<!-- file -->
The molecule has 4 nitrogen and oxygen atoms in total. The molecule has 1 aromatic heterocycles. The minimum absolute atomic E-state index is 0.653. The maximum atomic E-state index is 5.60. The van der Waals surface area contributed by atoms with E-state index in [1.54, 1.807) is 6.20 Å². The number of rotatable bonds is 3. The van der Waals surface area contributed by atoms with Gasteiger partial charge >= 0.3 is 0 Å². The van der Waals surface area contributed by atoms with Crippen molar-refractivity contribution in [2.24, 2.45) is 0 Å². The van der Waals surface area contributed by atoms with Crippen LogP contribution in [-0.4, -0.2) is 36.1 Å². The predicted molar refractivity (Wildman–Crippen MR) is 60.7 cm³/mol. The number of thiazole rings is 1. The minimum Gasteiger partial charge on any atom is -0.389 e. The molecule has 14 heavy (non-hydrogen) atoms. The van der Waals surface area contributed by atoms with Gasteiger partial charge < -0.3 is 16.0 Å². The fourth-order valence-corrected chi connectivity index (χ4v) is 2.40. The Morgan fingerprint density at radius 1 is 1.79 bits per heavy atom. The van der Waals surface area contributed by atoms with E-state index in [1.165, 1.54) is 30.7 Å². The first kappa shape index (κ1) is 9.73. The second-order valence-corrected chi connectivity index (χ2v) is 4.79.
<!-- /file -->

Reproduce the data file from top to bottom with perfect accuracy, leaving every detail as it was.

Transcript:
The molecule has 4 nitrogen and oxygen atoms in total. The molecule has 1 aromatic heterocycles. The minimum absolute atomic E-state index is 0.653. The maximum atomic E-state index is 5.60. The van der Waals surface area contributed by atoms with E-state index in [1.54, 1.807) is 6.20 Å². The number of rotatable bonds is 3. The van der Waals surface area contributed by atoms with Gasteiger partial charge >= 0.3 is 0 Å². The van der Waals surface area contributed by atoms with Crippen molar-refractivity contribution in [2.24, 2.45) is 0 Å². The van der Waals surface area contributed by atoms with Crippen LogP contribution in [-0.4, -0.2) is 36.1 Å². The predicted molar refractivity (Wildman–Crippen MR) is 60.7 cm³/mol. The number of thiazole rings is 1. The minimum Gasteiger partial charge on any atom is -0.389 e. The molecule has 14 heavy (non-hydrogen) atoms. The van der Waals surface area contributed by atoms with Gasteiger partial charge < -0.3 is 16.0 Å². The fourth-order valence-corrected chi connectivity index (χ4v) is 2.40. The Morgan fingerprint density at radius 1 is 1.79 bits per heavy atom. The van der Waals surface area contributed by atoms with E-state index in [1.165, 1.54) is 30.7 Å². The first kappa shape index (κ1) is 9.73. The second-order valence-corrected chi connectivity index (χ2v) is 4.79.